Monday, December 31, 2007

Book: Who Are the Violets Now?, by Auberon Waugh

Auberon is no Evelyn, but their differences are less than their similarities, and perhaps it is too cruel to begin to write about a writer by comparing him with his more famous father. And yet, tropes and structure and witticisms are the same, including the envelope-pushing racist and classist cracks that one can never be sure are strictly sarcastic.

This story is of one Arthur Friendship, a thirty-something single man, a Romantic and Idealist who, at the novels opening, lives in a boarding house, writes pseudonymic cant for a women's magazine for his living, and works for a peace organization in pursuit of his higher ideals. He fancies the exquisite Elizabeth Pedal, idolizes the pro-peace activist Mr. Besant, and suffers the existence of a variety of more crude men (Mr. Carpenter, his editor at the magazine; Ferdie Jacques, a younger member of the peace organization and a callous womanizer to boot; and Thomas (Toe-mass) Gray, an African-American poet who takes the liberty of a mile whence given an inch). Because of his sublimated baser feelings for Miss Pedal, when she takes up sexually with the black poet Gray, he becomes a hater of blacks (his hate further motivated by fear), and when fleeing his own boarding house (where Gray knows he lives, and may come to kill him), insists on moving into another boarding house where blacks simply won't be allowed (not that they had been allowed, in fact, in his previous home). After quite a bit of romping intrigue, when Gray has left and Miss Pedal is instead shacking with Ferdie, Friendship suffers hideous burns when his new boarding house is burnt by an arsonist (perhaps Gray, perhaps Jacques, perhaps both in cahoots against racist boarding houses), and while he is in hospital, Ferdie Jacques takes the last thing that Friendship imagined belonged to him, that being a post as Mr. Besant's personal secretary. Mr. Besant, we discover, believes in the kind of "tangible" peace that can only be brought about by the complete annihilation of the human race (though he had his start working for the Nazis and exterminating Jews, Gypsies, and other "non-contributors"), and while he is extradited by a group of Israelis to face trial, Friendship, on his way to visit the polite Elizabeth Pedal, is hit by a car and sent to his death. The book ends there, as easily as Evelyn's almost always do, with a big, red, shiny, sorrowful bow.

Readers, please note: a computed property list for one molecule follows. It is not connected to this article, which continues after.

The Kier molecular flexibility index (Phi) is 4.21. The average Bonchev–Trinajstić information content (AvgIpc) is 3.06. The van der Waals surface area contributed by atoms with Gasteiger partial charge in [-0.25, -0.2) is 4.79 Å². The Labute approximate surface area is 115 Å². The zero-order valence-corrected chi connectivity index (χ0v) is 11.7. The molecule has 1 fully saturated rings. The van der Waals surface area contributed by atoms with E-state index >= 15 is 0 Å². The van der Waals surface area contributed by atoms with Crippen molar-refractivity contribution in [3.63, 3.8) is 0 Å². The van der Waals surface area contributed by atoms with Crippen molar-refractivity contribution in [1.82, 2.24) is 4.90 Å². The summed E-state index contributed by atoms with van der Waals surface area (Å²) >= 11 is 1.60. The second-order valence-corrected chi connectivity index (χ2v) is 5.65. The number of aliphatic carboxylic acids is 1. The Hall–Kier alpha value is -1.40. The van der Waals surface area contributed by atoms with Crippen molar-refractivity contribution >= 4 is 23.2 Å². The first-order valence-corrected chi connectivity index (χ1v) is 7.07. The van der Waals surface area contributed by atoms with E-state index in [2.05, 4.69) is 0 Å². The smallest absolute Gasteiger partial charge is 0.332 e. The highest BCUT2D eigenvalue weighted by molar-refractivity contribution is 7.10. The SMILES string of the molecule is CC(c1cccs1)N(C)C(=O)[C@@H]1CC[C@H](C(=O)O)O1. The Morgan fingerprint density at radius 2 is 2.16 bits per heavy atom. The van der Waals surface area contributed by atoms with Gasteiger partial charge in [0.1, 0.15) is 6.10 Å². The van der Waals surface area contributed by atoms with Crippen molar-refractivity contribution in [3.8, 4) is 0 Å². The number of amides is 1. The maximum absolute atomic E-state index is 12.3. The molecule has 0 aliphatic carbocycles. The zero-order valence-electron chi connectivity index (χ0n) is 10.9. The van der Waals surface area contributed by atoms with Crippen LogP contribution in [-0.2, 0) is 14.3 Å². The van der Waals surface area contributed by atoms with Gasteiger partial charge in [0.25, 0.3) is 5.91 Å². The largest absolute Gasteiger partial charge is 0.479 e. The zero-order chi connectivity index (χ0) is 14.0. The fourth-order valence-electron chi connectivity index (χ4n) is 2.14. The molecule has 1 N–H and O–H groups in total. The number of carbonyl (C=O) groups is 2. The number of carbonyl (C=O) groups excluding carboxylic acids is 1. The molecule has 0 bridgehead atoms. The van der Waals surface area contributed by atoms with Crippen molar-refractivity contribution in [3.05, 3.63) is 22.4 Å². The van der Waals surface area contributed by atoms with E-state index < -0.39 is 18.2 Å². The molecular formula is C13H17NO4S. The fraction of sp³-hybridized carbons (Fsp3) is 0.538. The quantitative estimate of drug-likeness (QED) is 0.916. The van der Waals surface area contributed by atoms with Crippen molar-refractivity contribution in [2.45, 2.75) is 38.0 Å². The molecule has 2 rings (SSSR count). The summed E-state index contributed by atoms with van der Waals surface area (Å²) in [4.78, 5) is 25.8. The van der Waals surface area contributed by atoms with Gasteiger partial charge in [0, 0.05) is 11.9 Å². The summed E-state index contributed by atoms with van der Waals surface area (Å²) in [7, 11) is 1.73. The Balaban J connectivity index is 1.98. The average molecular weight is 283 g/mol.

Auberon's prose is a bit thicker, if less snarky, than his father's, and he has a way of choosing character names that obliquely recall other literary and historical figures for the amusement of his readership in a way that feels more intellectual. Indeed, Who Are the Violets Now? is a much more demanding read than The Loved One or A Handful of Dust, though it remains no Brideshead Revisited. The irony of the Waughs, though, remains for me somewhat tenuous; as much as we are made to laugh at their heroes' small minds, we cannot but wonder at the writers' deep empathy with these heroes, and witness a kind of intellectual nostalgia for that closure. Considering, too, the Waugh readership (sure, myself included), one has ones suspicions.

1 comment:

WM said...

auberon waugh only wrote around four novels, because every reviewer started off his reviews by saying, 'well, it's not as good as evelyn.'

this book was great. i forgot about the eichmann parody, which was brilliant. i really can't see how you prefer anything as smugly idiotic as brideshead revisited - which unlike waugh's other books, except helena, the life of constantine's mother, is strictly for the masterpiece theater crowd - to this witty book.